Yes, there's an $11.6 million sexual harassment lawsuit that found Thomas responsible and Madison Square Garden liable and unbelievable infighting that has reached "All My Children" levels, but that's not off par with the off-the-court incidents and activities that have plagued the Pacers. Which makes it only fair to at some point ask whether we place some responsibility on Bird the same way we do on Thomas for harboring and manifesting a climate that has been counter-conducive to the well-being of a franchise that is in the business of winning.

Thomas made questionable moves in taking risks on Eddy Curry, Stephon Marbury and Steve Francis and is blamed for the lack of production by Zach Randolph, among other things. What is the difference between that and the decisions that have been made with respect to Ron Artest, Jackson and Tinsley and the lack of production by Daniels (who, like Randolph, was supposed to be the prize catch that would begin a franchise turnaround)?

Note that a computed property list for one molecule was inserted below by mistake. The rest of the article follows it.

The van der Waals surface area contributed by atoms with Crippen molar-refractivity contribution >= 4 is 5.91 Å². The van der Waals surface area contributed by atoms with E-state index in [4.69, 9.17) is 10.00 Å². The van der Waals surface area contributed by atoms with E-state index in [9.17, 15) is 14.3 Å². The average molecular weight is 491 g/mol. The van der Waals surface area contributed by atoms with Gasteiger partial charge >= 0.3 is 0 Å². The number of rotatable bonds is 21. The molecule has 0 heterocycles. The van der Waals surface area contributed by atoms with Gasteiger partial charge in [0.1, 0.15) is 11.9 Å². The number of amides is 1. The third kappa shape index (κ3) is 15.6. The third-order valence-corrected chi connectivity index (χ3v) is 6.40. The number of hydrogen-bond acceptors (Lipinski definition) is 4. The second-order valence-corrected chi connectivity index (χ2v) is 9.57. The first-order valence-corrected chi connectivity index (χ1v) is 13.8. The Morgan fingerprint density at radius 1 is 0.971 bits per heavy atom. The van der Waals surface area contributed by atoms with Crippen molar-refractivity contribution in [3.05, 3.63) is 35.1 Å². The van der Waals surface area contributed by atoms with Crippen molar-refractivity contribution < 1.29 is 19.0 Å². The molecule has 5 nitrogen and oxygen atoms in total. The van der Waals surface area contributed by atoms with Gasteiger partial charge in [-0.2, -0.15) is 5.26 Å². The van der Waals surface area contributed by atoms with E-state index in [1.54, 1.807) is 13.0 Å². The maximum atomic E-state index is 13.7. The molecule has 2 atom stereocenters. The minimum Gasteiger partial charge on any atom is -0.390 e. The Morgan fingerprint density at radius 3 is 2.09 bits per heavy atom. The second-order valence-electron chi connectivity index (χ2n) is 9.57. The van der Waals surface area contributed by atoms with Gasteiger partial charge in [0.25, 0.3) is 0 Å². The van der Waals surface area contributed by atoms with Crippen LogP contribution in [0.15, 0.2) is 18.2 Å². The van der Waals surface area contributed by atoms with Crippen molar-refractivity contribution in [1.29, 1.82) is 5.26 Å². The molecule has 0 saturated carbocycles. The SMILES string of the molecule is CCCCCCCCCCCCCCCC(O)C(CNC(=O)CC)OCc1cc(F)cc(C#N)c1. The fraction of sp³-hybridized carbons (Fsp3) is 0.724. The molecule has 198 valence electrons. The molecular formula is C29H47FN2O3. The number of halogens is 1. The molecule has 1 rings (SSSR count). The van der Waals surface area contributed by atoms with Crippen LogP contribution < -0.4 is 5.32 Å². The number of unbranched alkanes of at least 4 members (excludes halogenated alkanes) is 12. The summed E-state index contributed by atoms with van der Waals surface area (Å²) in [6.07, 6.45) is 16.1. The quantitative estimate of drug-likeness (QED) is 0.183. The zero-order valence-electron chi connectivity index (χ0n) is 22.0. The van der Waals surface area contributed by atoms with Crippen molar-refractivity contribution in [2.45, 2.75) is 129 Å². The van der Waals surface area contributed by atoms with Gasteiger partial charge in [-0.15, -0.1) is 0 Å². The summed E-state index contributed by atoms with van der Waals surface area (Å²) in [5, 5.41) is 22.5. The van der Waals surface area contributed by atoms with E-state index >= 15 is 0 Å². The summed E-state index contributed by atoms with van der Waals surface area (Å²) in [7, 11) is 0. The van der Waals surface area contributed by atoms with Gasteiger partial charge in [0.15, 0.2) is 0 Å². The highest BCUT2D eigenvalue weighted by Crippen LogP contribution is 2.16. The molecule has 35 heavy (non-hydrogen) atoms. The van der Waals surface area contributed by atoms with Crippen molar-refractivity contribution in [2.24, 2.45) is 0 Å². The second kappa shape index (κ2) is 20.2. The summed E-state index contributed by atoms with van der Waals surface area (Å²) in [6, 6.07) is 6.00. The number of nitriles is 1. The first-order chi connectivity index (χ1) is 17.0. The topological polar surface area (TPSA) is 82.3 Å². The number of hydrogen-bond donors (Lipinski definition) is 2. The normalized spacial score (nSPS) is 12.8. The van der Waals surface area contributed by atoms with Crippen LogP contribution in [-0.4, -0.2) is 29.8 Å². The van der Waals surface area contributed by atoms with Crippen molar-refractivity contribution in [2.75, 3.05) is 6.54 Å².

What's the difference between Jamal Crawford and Mike Dunleavy? Is there a Thomas signee who is draining the Knicks' payroll the way Troy Murphy is draining the Pacers' payroll?

The only difference, the only real difference, between these two teams that truly stands out is that during this period, the Pacers lost one of the greatest players in NBA history when Reggie Miller retired. That would affect any team. It was something neither Bird nor CEO Donnie Walsh had control over. But it was something for which they could have been better prepared.

(Now, keep in mind, the other difference in this twisted analogy is Larry Brown's effect on the Knicks, but it could be equated to The Brawl's effect on the Pacers. Thomas inherited his role as the coach of the Knicks after Brown departed New York with $18.5 million of the team's money. At the time, this could not have been avoided  not that Thomas should have been the one to replace Brown, but can you imagine the heat he would have taken had he not hired Brown to help save the Knicks when Brown was available and originally willing?)